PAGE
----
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The challenges of reporting science for television news

RISJ Admin

Contributing Author

Catalina Arevalo writes:Shukman started by talking about his daily struggle at news editors' meetings to get a place for science and environment stories in the 30-minute prime time evening news, which generally only has room for eight stories.
In his opinion, audiences are not very interested in these stories, especially if the information given is too technical or too bureaucratic.  As an example he mentioned the stories about international negotiations on climate change, which many people seem to find boring.
By contrast, Shukman underlined the importance of bringing these stories to people and engaging the audience with these problems. He stressed that at all times he tried to anchor all the BBC’s reporting in peer-reviewed published science.
As an example of how to successfully engage the audience, Shukman showed one of his television reports with which he tried to raise awareness about the problems associated with rubbish thrown into the oceans, especially plastics. He used the touching image of a person trying to remove a plastic ring that was choking a bird, or a popular toy doll floating in a sea of plastic trash in the Pacific.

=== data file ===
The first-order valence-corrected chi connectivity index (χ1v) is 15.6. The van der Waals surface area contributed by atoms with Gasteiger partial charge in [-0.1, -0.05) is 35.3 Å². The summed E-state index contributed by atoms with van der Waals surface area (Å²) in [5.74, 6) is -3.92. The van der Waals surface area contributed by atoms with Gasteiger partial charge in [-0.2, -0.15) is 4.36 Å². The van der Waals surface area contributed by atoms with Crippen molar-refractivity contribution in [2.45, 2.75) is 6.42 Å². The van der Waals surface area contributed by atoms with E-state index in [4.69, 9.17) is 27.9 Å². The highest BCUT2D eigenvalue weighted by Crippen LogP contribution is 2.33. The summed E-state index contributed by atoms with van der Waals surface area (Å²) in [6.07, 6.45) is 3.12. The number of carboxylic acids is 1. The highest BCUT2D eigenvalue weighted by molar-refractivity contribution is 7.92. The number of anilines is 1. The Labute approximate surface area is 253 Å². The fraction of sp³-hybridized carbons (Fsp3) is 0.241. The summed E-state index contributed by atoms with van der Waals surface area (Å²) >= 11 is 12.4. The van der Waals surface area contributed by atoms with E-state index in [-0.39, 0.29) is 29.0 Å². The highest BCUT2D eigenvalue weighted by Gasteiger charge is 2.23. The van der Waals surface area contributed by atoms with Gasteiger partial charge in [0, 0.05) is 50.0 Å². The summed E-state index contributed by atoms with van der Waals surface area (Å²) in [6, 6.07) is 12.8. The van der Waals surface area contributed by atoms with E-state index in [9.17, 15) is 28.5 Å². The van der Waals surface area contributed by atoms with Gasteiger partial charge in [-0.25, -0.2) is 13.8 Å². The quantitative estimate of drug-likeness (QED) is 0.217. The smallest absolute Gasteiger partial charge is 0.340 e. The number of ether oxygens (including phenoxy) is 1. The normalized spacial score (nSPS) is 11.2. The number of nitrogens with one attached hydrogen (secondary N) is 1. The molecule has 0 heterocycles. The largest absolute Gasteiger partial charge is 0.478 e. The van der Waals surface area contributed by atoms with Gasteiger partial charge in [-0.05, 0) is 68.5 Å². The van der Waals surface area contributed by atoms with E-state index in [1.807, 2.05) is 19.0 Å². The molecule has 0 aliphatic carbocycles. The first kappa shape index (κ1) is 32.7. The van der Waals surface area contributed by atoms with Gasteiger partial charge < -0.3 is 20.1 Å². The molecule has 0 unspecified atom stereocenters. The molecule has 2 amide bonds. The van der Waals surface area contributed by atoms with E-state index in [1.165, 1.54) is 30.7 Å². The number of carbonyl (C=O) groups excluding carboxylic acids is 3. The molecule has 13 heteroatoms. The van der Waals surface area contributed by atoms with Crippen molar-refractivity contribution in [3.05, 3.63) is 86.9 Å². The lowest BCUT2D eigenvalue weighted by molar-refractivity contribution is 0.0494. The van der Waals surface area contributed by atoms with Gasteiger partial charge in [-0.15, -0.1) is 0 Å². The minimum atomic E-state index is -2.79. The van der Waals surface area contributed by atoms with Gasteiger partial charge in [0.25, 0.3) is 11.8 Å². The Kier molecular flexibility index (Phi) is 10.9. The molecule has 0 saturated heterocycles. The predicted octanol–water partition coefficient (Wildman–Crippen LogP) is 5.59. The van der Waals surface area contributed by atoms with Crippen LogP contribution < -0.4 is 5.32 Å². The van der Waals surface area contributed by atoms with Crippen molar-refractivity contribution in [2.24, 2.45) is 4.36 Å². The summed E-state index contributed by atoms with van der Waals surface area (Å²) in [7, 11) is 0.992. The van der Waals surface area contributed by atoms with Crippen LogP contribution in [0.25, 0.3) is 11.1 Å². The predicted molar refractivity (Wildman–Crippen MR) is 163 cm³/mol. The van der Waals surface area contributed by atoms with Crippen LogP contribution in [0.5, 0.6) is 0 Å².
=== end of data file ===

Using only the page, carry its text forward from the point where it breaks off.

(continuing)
The reaction of the audience was immediate, and the BBC Science desk received a flood of messages from viewers interested in the problem and offering to clean the beaches as volunteers.
In that context, Shukman also praised the benefits of new technologies and multimedia journalism to involve the audience and to have a chance to interact with them. And this helps TV journalists to reach their goal: providing a window for viewers to know the world through their stories.
More complicated is to convey the importance of climate change to the audience. "We cannot see CO2", he noted. However, Shukman showed two news reports through which he tried to explain the magnitude of this phenomenon: one showed the melting of the Arctic and another highlighted the consequences of rising sea levels on a remote Pacific island.
The Science Editor recognized, however, that this type of coverage is very expensive and journalists need to be very convincing to commit their editors to send them on these types of reporting trips.
Shukman also stressed the importance of presenting science news in an accessible way as possible.  He commented, for example, that when preparing his reports he always tries to find a language about the science comprehensible to students of about 12-years-old.